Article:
The Republic of Ireland between an economic boom and the British rebus
The levels of economic growth are again those achieved in 2007, but, after the Brexit, the neighboring country will become extra-EU. Although the Irish are the most Europeanist on the continent, the market in the Republic is very integrated with the United Kingdom (part of which, Northern Ireland, is on the island).
- Friday, 25 August 2017
Dublin aims to protect trade, however, when it comes to trade, the European Union decides as a single bloc. While Denmark and the Netherlands are trying to mediate, France and Germany are tempted to press ahead with European integration, also the Central European countries are near to the 'continental' group’s stance, more than expected.
And so Ireland really needs to redefine its role quickly: Prime Minister Leo Varadkar (in office since June 14th) does his best to convince Europe to hold near the UK, taking into account that barriers to trade will make it impossible to rely too much on business with London. During an official trip to Canada from 20th to 22nd August, the Irish Prime Minister visited his colleague, Justin Trudeau, the Irish immigrants’ associations and economic organizations. Now the Republic must value more than ever the quality of its exports and every contact provided by its communities abroad: by 2025, its diplomatic representations will double.
Northern Ireland’s affairs are becoming, once more, internal problems for Downing Street and also for Dublin: on August 22nd James Brokenshire (British Secretary for Northern Ireland) met Irish Foreign Minister Simon Coveney. Meanwhile, in Belfast, the autonomous province’s administration is in crisis: across years, the 1998’s Good Friday Agreement urged Catholics and Republican political parties to collaborate with their Protestants and Unionist rivals, playing the card of common EU membership enjoyed both by the Republic of Ireland and by the United Kingdom. In the June 23rd 2016 referendum Brexit won 51,9 to 49,1, but Ulster expressed a majority (56) favorable to stay in the EU, such as Scotland (62) unlike England and Wales that backed Brexit. A remarkable number of protestants (pro-British) has voted ‘Remain’ as did the great majority of (pro-Irish) republicans, overall aiming to protect the fragile peace process in the north, but also because the EU strongly supports agriculture and enterprise. The nearby Republic could of course just wait with concern for the UK vote’s outcome.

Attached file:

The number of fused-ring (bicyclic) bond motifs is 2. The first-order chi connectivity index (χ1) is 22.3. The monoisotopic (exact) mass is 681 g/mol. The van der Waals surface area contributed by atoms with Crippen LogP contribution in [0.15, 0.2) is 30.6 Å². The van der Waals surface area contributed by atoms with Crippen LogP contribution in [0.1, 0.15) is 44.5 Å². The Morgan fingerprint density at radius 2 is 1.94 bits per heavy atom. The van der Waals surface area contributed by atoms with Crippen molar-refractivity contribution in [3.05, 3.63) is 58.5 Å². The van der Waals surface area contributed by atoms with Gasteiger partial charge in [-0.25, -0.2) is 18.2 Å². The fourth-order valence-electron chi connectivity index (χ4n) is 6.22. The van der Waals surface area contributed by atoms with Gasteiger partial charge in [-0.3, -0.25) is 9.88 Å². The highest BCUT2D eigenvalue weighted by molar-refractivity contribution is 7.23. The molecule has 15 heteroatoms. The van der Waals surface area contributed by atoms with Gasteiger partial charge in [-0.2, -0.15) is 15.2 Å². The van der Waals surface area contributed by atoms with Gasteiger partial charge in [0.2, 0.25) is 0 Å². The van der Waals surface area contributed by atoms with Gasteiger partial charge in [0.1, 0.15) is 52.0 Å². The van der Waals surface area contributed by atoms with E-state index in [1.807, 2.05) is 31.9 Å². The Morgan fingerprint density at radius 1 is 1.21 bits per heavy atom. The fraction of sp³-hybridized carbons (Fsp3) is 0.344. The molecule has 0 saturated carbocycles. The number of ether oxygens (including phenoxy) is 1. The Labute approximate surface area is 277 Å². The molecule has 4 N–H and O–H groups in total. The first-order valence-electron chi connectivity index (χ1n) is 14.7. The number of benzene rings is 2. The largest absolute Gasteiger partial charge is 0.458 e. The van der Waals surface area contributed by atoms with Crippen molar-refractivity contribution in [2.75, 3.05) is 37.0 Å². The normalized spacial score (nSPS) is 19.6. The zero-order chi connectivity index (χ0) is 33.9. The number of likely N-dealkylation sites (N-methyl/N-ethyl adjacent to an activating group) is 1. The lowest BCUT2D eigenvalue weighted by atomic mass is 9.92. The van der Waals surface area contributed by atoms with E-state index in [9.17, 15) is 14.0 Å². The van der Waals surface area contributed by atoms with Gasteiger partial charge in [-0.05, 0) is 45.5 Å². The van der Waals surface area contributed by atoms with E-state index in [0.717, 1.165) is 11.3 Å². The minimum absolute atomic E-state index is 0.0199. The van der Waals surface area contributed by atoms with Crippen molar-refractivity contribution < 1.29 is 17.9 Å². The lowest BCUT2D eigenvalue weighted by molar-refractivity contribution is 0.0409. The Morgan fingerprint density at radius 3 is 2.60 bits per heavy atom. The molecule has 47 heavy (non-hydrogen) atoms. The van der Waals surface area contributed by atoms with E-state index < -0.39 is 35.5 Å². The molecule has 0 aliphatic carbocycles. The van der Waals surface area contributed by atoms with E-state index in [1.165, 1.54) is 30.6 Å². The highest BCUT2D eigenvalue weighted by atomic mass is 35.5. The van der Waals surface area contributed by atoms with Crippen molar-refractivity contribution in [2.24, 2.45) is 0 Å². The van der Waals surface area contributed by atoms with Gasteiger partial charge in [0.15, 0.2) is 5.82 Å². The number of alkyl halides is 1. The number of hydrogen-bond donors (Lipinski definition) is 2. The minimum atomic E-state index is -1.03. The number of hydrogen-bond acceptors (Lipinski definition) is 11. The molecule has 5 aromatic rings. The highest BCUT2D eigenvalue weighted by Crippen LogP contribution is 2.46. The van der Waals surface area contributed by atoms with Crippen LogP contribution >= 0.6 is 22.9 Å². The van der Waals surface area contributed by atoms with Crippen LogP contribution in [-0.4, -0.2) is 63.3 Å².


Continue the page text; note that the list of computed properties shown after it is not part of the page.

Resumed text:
Eventually, the simultaneous entry of Eire and UK in Europe (1973) enhanced the Belfast economy (and that of Dublin too) thanks to a softening of borders previously dotted of guards and customs. So, long queues and custom duties had become just bad memories. Trade with the neighbouring country plays an important part in gaining employment levels similar to those registered in 1999, with unemployment falling to 5 percent, but Europe is crucial indeed to all these successes in the republic. Two weeks ago, the stockbroker Goodbody raised forecasts for domestic demand growth from 3,7 percent to 4,5 (2017) and from 3,6 to 4,3 (2018). The local economy is interwoven with that of the rest of the EU, this does not take away critical issues whose consequences are not yet entirely clear.